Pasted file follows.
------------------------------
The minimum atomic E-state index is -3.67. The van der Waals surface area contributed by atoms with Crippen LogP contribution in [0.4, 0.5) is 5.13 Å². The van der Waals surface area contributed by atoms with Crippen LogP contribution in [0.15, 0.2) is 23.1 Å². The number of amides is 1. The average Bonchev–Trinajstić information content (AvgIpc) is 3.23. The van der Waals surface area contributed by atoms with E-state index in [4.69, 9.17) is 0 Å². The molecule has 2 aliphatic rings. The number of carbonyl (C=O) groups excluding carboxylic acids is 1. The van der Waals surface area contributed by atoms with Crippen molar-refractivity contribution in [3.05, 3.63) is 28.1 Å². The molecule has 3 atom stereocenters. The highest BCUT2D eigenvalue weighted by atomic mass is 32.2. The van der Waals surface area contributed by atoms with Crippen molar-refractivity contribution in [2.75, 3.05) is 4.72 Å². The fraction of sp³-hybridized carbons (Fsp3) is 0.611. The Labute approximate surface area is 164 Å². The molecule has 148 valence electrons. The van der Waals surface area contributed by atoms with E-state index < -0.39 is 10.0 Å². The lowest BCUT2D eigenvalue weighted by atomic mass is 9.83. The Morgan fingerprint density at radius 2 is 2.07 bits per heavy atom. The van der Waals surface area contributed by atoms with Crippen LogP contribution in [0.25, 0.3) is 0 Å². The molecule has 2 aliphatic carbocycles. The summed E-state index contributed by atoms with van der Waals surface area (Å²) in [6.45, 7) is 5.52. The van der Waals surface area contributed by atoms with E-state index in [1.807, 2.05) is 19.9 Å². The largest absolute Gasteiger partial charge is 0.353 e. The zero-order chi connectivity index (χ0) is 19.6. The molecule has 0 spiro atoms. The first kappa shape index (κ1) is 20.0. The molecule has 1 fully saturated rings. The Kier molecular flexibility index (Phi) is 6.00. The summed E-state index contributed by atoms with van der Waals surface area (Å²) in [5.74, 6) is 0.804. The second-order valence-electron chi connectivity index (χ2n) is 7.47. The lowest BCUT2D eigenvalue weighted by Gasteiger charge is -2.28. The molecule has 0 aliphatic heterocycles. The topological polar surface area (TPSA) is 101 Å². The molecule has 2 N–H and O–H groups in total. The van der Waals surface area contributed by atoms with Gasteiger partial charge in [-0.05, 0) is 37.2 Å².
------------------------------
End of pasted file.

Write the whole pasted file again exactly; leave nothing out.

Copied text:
The minimum atomic E-state index is -3.67. The van der Waals surface area contributed by atoms with Crippen LogP contribution in [0.4, 0.5) is 5.13 Å². The van der Waals surface area contributed by atoms with Crippen LogP contribution in [0.15, 0.2) is 23.1 Å². The number of amides is 1. The average Bonchev–Trinajstić information content (AvgIpc) is 3.23. The van der Waals surface area contributed by atoms with E-state index in [4.69, 9.17) is 0 Å². The molecule has 2 aliphatic rings. The number of carbonyl (C=O) groups excluding carboxylic acids is 1. The van der Waals surface area contributed by atoms with Crippen molar-refractivity contribution in [3.05, 3.63) is 28.1 Å². The molecule has 3 atom stereocenters. The highest BCUT2D eigenvalue weighted by atomic mass is 32.2. The van der Waals surface area contributed by atoms with Crippen molar-refractivity contribution in [2.75, 3.05) is 4.72 Å². The fraction of sp³-hybridized carbons (Fsp3) is 0.611. The Labute approximate surface area is 164 Å². The molecule has 148 valence electrons. The van der Waals surface area contributed by atoms with E-state index < -0.39 is 10.0 Å². The lowest BCUT2D eigenvalue weighted by atomic mass is 9.83. The Morgan fingerprint density at radius 2 is 2.07 bits per heavy atom. The van der Waals surface area contributed by atoms with Crippen LogP contribution in [0.25, 0.3) is 0 Å². The molecule has 2 aliphatic carbocycles. The summed E-state index contributed by atoms with van der Waals surface area (Å²) in [6.45, 7) is 5.52. The van der Waals surface area contributed by atoms with E-state index in [1.807, 2.05) is 19.9 Å². The largest absolute Gasteiger partial charge is 0.353 e. The zero-order chi connectivity index (χ0) is 19.6. The molecule has 0 spiro atoms. The first kappa shape index (κ1) is 20.0. The molecule has 1 fully saturated rings. The Kier molecular flexibility index (Phi) is 6.00. The summed E-state index contributed by atoms with van der Waals surface area (Å²) in [5.74, 6) is 0.804. The second-order valence-electron chi connectivity index (χ2n) is 7.47. The lowest BCUT2D eigenvalue weighted by Gasteiger charge is -2.28. The molecule has 0 aliphatic heterocycles. The topological polar surface area (TPSA) is 101 Å². The molecule has 2 N–H and O–H groups in total. The van der Waals surface area contributed by atoms with Gasteiger partial charge in [-0.05, 0) is 37.2 Å².